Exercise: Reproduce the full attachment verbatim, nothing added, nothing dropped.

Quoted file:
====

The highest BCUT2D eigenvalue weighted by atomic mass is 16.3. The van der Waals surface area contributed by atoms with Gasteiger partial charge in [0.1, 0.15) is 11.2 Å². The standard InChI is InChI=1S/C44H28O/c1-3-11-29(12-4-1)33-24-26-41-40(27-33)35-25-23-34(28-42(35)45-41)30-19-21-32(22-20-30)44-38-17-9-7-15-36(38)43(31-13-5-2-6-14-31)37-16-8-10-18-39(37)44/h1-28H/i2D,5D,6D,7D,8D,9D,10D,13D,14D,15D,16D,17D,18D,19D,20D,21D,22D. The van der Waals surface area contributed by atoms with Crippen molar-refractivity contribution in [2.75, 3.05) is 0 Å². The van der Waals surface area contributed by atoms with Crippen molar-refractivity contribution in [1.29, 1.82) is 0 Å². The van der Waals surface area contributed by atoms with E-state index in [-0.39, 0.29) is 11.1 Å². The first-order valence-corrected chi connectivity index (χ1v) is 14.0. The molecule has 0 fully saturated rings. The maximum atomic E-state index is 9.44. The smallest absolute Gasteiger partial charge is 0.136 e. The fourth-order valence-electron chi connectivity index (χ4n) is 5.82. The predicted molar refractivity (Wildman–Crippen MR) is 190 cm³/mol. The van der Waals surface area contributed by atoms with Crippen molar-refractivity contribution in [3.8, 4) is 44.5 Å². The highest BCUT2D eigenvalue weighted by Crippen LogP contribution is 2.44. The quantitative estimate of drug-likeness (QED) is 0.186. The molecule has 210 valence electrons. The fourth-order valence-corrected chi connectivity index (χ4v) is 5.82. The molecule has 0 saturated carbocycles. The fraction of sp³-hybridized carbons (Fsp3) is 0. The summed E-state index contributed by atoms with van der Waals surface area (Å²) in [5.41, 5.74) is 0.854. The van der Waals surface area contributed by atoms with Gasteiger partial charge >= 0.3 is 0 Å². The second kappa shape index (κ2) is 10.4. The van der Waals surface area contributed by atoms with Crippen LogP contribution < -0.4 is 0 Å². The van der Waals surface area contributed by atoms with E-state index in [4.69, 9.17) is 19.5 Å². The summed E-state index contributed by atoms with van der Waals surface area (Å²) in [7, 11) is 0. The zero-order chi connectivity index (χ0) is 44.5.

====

The highest BCUT2D eigenvalue weighted by atomic mass is 16.3. The van der Waals surface area contributed by atoms with Gasteiger partial charge in [0.1, 0.15) is 11.2 Å². The standard InChI is InChI=1S/C44H28O/c1-3-11-29(12-4-1)33-24-26-41-40(27-33)35-25-23-34(28-42(35)45-41)30-19-21-32(22-20-30)44-38-17-9-7-15-36(38)43(31-13-5-2-6-14-31)37-16-8-10-18-39(37)44/h1-28H/i2D,5D,6D,7D,8D,9D,10D,13D,14D,15D,16D,17D,18D,19D,20D,21D,22D. The van der Waals surface area contributed by atoms with Crippen molar-refractivity contribution in [2.75, 3.05) is 0 Å². The van der Waals surface area contributed by atoms with Crippen molar-refractivity contribution in [1.29, 1.82) is 0 Å². The van der Waals surface area contributed by atoms with E-state index in [-0.39, 0.29) is 11.1 Å². The first-order valence-corrected chi connectivity index (χ1v) is 14.0. The molecule has 0 fully saturated rings. The maximum atomic E-state index is 9.44. The smallest absolute Gasteiger partial charge is 0.136 e. The fourth-order valence-electron chi connectivity index (χ4n) is 5.82. The predicted molar refractivity (Wildman–Crippen MR) is 190 cm³/mol. The van der Waals surface area contributed by atoms with Crippen molar-refractivity contribution in [3.8, 4) is 44.5 Å². The highest BCUT2D eigenvalue weighted by Crippen LogP contribution is 2.44. The quantitative estimate of drug-likeness (QED) is 0.186. The molecule has 210 valence electrons. The fourth-order valence-corrected chi connectivity index (χ4v) is 5.82. The molecule has 0 saturated carbocycles. The fraction of sp³-hybridized carbons (Fsp3) is 0. The summed E-state index contributed by atoms with van der Waals surface area (Å²) in [5.41, 5.74) is 0.854. The van der Waals surface area contributed by atoms with Gasteiger partial charge >= 0.3 is 0 Å². The second kappa shape index (κ2) is 10.4. The van der Waals surface area contributed by atoms with Crippen LogP contribution < -0.4 is 0 Å². The van der Waals surface area contributed by atoms with E-state index in [4.69, 9.17) is 19.5 Å². The summed E-state index contributed by atoms with van der Waals surface area (Å²) in [7, 11) is 0. The zero-order chi connectivity index (χ0) is 44.5.